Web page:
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Tips on Purchasing Tires

Tips on Purchasing Tires

Let’s face it.  The majority of us don’t pay attention to our tires until it’s too late.  Below are some tips on how to purchase your next set of tires.

⦁    Ensure you really do need new tires

Your tires may need to be changed if: there is excessive tread wear, cracked sidewalls, discoloration, or bulging.  If your tires are as old as 10 years, you should replace them even if they look ok.

⦁    Make sure your car is in decent shape.

You should inspect your tires for uneven wear.  This could mean an alignment or suspension issues.  You should get your alignment checked if you notice an uneven wear and get it fixed before you replace your tires.  Putting new tires on a misaligned vehicle is just throwing money away.

⦁    Review your owner’s manual and the information placard.

Each brand and model of vehicle has their own recommended size and type of tire for best performance.  This information is found in the owner’s manual.  The information placard is required by law to be placed permanently on your vehicle.  It can be found attached to your door edge, door post, glove compartment door or inside your trunk lid. 

⦁    Decode your tire code.

Tires all come with a code that is etched into the sidewall of them.  They are part of a standardized code.  Below is how to figure out what it means.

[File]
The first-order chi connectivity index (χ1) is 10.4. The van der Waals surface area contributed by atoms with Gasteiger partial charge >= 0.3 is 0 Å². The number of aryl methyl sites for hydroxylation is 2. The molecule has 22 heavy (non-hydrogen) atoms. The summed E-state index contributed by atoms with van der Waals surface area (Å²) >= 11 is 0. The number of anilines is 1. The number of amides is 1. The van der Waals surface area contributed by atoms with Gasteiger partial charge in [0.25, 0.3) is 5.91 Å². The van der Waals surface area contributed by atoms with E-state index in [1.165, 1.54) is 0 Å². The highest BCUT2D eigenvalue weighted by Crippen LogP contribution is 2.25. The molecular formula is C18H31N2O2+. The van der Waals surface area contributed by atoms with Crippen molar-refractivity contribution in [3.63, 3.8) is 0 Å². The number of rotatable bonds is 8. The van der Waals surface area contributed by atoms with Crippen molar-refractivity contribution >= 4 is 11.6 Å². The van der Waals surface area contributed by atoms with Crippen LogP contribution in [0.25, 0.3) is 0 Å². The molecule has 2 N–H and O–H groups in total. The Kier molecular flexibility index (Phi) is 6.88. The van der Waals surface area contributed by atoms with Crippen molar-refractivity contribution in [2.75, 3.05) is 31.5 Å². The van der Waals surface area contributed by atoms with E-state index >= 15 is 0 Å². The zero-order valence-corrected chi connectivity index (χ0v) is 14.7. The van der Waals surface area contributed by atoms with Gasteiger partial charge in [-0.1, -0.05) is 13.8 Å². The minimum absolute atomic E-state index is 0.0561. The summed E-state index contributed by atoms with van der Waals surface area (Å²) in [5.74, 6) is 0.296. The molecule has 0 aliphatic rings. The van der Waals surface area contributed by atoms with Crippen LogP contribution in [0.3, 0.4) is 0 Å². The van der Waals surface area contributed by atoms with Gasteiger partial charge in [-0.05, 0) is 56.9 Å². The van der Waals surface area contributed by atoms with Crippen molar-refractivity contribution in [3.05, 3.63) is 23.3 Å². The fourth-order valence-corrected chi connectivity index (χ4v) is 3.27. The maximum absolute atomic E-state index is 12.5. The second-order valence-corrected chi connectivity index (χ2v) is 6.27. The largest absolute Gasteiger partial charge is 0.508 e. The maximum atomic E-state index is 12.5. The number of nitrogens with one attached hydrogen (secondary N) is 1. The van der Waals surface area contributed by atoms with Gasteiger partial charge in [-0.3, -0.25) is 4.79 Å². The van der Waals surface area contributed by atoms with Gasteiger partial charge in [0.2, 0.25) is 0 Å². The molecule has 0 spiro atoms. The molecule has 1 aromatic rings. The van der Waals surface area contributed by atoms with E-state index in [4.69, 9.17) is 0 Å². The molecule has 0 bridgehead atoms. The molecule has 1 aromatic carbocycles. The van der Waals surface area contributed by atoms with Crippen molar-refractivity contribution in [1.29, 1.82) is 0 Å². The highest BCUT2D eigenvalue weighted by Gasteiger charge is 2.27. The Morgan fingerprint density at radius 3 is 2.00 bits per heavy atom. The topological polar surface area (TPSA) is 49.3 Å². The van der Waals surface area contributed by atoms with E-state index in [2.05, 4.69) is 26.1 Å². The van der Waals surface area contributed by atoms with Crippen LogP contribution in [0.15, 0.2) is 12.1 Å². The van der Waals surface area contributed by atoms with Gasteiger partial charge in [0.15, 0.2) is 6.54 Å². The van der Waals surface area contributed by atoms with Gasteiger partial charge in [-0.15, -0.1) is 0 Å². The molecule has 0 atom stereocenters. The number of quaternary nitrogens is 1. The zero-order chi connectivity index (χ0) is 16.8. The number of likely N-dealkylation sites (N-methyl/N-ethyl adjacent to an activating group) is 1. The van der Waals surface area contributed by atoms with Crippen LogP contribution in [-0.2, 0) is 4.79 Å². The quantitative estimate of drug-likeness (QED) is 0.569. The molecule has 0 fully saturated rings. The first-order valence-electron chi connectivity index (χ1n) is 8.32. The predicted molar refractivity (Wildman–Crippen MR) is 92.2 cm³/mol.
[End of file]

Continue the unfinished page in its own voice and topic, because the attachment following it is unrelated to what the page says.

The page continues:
An example of a code could be P215/65R 15 95H M+S

The letter P indicates a passenger vehicle.  Another possible letter combination is LT for light trucks.

215, or any 3 digit number that follows the letter is the tire’s width in millimeters from sidewall edge to sidewall edge. 

The two digit number that is separated (in this case is 65) is the tire’s aspect ratio which is the height to width. 

The letter after the two digit number (in this case is R) indicates radial construction.  Only tires for a classic car may be different.

The next two digit number (in this case is 15) is the diameter of the wheel that the tire needs to fit.

The next two digit number (in this case is 95) is optional.  It may be three numbers.  It is the index number not required by law.  It corresponds with the tire’s load-carrying capacity.

The following letter (in this case is H) is the tire’s speed rating.  It is recommended to heed the manufacturer’s recommendation of speed rating.  An upgrade of speed rating is only recommended if you have upgraded your vehicle to a racing vehicle or plan on using a super highway, much like the Autobahn in Germany.

The final letters, stated either M+S or M/S, stand for mud and snow.

If you have any questions about which tires are proper for your vehicle, you should talk to your neighbourhood mechanic or a reputable tire center.

⦁    Take your wheels into consideration.

The rims should be considered to be replaced if your wheels are really worn or damaged.  Your newly purchased rims should be the same size as the last.  If you plan on buying larger rims, there are mathematical things to consider.  It is best to talk to your mechanic to see if your vehicle itself is a match for larger rims and wheels.

⦁    Purchase a full and matching set of tires.

Tires can be expensive, especially when purchasing 4 at the same time.  Yet, this may be the best bang for your buck.  Newer and modern vehicle suspension technology is designed to be the most efficient with a matching set of tires.  This will save you money on gas and repairs in the future.  It also improves your vehicle’s safety.

Fogelson, Jason (July 10, 2008). Buying Tires: 10 Great Tips.  AOL Autos.  Retrieved from

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